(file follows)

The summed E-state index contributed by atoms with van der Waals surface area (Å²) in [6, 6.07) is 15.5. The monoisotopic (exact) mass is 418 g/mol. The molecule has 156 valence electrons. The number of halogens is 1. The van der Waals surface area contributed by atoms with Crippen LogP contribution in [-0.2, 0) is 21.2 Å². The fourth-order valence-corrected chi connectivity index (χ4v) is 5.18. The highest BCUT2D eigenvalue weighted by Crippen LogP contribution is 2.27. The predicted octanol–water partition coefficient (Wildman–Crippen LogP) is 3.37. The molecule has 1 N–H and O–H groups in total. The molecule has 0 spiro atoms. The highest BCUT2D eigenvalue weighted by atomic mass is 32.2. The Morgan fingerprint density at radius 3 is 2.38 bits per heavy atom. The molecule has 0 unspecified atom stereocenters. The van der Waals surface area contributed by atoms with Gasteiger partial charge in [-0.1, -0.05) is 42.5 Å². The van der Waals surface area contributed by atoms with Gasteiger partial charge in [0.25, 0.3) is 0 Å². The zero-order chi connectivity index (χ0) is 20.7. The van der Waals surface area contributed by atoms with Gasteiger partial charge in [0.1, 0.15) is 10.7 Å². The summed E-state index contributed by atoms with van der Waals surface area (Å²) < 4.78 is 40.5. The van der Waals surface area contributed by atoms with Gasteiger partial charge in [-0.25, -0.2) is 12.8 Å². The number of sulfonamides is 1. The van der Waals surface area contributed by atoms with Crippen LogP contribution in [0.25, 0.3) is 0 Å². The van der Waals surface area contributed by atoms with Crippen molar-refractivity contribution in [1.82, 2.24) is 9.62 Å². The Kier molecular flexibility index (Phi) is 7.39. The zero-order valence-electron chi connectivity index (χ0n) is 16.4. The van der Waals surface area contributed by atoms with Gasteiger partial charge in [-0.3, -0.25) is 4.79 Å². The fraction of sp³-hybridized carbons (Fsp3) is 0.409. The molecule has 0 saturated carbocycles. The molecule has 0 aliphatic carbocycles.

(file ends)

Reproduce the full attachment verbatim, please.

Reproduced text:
The summed E-state index contributed by atoms with van der Waals surface area (Å²) in [6, 6.07) is 15.5. The monoisotopic (exact) mass is 418 g/mol. The molecule has 156 valence electrons. The number of halogens is 1. The van der Waals surface area contributed by atoms with Crippen LogP contribution in [-0.2, 0) is 21.2 Å². The fourth-order valence-corrected chi connectivity index (χ4v) is 5.18. The highest BCUT2D eigenvalue weighted by Crippen LogP contribution is 2.27. The predicted octanol–water partition coefficient (Wildman–Crippen LogP) is 3.37. The molecule has 1 N–H and O–H groups in total. The molecule has 0 spiro atoms. The highest BCUT2D eigenvalue weighted by atomic mass is 32.2. The Morgan fingerprint density at radius 3 is 2.38 bits per heavy atom. The molecule has 0 unspecified atom stereocenters. The van der Waals surface area contributed by atoms with Gasteiger partial charge in [-0.1, -0.05) is 42.5 Å². The van der Waals surface area contributed by atoms with Gasteiger partial charge in [0.25, 0.3) is 0 Å². The zero-order chi connectivity index (χ0) is 20.7. The van der Waals surface area contributed by atoms with Gasteiger partial charge in [0.1, 0.15) is 10.7 Å². The summed E-state index contributed by atoms with van der Waals surface area (Å²) < 4.78 is 40.5. The van der Waals surface area contributed by atoms with Gasteiger partial charge in [-0.25, -0.2) is 12.8 Å². The number of sulfonamides is 1. The van der Waals surface area contributed by atoms with Crippen LogP contribution in [0.25, 0.3) is 0 Å². The van der Waals surface area contributed by atoms with Crippen molar-refractivity contribution in [1.82, 2.24) is 9.62 Å². The Kier molecular flexibility index (Phi) is 7.39. The zero-order valence-electron chi connectivity index (χ0n) is 16.4. The van der Waals surface area contributed by atoms with Gasteiger partial charge in [-0.3, -0.25) is 4.79 Å². The fraction of sp³-hybridized carbons (Fsp3) is 0.409. The molecule has 0 saturated carbocycles. The molecule has 0 aliphatic carbocycles.